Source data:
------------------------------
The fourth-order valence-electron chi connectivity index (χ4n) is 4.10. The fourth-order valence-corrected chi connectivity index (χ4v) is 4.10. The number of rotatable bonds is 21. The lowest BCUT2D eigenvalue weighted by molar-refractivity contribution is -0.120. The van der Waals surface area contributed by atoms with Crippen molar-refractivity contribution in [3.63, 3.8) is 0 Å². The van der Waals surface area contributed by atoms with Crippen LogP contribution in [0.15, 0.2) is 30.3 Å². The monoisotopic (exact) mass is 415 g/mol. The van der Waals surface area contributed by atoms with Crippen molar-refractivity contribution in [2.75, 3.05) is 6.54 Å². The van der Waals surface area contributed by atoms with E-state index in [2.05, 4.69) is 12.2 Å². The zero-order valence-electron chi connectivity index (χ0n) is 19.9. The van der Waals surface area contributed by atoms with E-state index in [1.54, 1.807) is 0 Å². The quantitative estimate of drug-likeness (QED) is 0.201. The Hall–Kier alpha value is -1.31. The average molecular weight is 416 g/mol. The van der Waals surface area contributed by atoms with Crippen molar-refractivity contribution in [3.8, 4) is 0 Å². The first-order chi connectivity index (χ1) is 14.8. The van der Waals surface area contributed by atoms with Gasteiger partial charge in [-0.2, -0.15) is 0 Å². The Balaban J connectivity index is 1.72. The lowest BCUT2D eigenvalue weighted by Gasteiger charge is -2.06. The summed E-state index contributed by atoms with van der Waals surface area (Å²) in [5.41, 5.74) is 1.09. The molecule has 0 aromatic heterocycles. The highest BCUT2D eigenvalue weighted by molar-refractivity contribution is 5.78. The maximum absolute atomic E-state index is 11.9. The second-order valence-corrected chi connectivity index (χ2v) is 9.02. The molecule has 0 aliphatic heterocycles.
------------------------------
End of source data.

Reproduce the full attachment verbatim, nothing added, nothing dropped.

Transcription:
The fourth-order valence-electron chi connectivity index (χ4n) is 4.10. The fourth-order valence-corrected chi connectivity index (χ4v) is 4.10. The number of rotatable bonds is 21. The lowest BCUT2D eigenvalue weighted by molar-refractivity contribution is -0.120. The van der Waals surface area contributed by atoms with Crippen molar-refractivity contribution in [3.63, 3.8) is 0 Å². The van der Waals surface area contributed by atoms with Crippen LogP contribution in [0.15, 0.2) is 30.3 Å². The monoisotopic (exact) mass is 415 g/mol. The van der Waals surface area contributed by atoms with Crippen molar-refractivity contribution in [2.75, 3.05) is 6.54 Å². The van der Waals surface area contributed by atoms with E-state index in [2.05, 4.69) is 12.2 Å². The zero-order valence-electron chi connectivity index (χ0n) is 19.9. The van der Waals surface area contributed by atoms with E-state index in [1.54, 1.807) is 0 Å². The quantitative estimate of drug-likeness (QED) is 0.201. The Hall–Kier alpha value is -1.31. The average molecular weight is 416 g/mol. The van der Waals surface area contributed by atoms with Crippen molar-refractivity contribution in [3.8, 4) is 0 Å². The first-order chi connectivity index (χ1) is 14.8. The van der Waals surface area contributed by atoms with Gasteiger partial charge in [-0.2, -0.15) is 0 Å². The Balaban J connectivity index is 1.72. The lowest BCUT2D eigenvalue weighted by Gasteiger charge is -2.06. The summed E-state index contributed by atoms with van der Waals surface area (Å²) in [5.41, 5.74) is 1.09. The molecule has 0 aromatic heterocycles. The highest BCUT2D eigenvalue weighted by molar-refractivity contribution is 5.78. The maximum absolute atomic E-state index is 11.9. The second-order valence-corrected chi connectivity index (χ2v) is 9.02. The molecule has 0 aliphatic heterocycles.